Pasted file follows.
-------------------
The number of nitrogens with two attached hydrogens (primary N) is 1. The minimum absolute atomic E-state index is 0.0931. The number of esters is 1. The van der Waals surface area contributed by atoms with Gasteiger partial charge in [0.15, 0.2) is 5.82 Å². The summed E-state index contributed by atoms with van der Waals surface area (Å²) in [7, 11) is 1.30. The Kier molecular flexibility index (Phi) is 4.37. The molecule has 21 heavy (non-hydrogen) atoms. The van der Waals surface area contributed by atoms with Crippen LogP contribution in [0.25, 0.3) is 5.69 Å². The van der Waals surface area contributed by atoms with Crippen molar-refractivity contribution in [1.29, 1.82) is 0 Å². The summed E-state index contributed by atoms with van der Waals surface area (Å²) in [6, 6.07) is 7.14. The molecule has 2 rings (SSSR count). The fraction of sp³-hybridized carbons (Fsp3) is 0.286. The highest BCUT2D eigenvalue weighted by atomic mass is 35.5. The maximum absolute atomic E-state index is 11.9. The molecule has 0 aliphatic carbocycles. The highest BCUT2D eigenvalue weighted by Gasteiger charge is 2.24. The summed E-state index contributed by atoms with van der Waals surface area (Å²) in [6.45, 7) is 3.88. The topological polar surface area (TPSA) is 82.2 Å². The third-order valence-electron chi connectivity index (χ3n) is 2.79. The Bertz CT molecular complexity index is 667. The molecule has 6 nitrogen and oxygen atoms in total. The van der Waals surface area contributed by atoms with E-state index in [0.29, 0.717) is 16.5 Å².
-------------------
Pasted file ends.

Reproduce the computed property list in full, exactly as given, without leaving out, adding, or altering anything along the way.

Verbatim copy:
The number of nitrogens with two attached hydrogens (primary N) is 1. The minimum absolute atomic E-state index is 0.0931. The number of esters is 1. The van der Waals surface area contributed by atoms with Gasteiger partial charge in [0.15, 0.2) is 5.82 Å². The summed E-state index contributed by atoms with van der Waals surface area (Å²) in [7, 11) is 1.30. The Kier molecular flexibility index (Phi) is 4.37. The molecule has 21 heavy (non-hydrogen) atoms. The van der Waals surface area contributed by atoms with Crippen LogP contribution in [0.25, 0.3) is 5.69 Å². The van der Waals surface area contributed by atoms with Crippen molar-refractivity contribution in [1.29, 1.82) is 0 Å². The summed E-state index contributed by atoms with van der Waals surface area (Å²) in [6, 6.07) is 7.14. The molecule has 2 rings (SSSR count). The fraction of sp³-hybridized carbons (Fsp3) is 0.286. The highest BCUT2D eigenvalue weighted by atomic mass is 35.5. The maximum absolute atomic E-state index is 11.9. The molecule has 0 aliphatic carbocycles. The highest BCUT2D eigenvalue weighted by Gasteiger charge is 2.24. The summed E-state index contributed by atoms with van der Waals surface area (Å²) in [6.45, 7) is 3.88. The topological polar surface area (TPSA) is 82.2 Å². The third-order valence-electron chi connectivity index (χ3n) is 2.79. The Bertz CT molecular complexity index is 667. The molecule has 6 nitrogen and oxygen atoms in total. The van der Waals surface area contributed by atoms with E-state index in [0.29, 0.717) is 16.5 Å².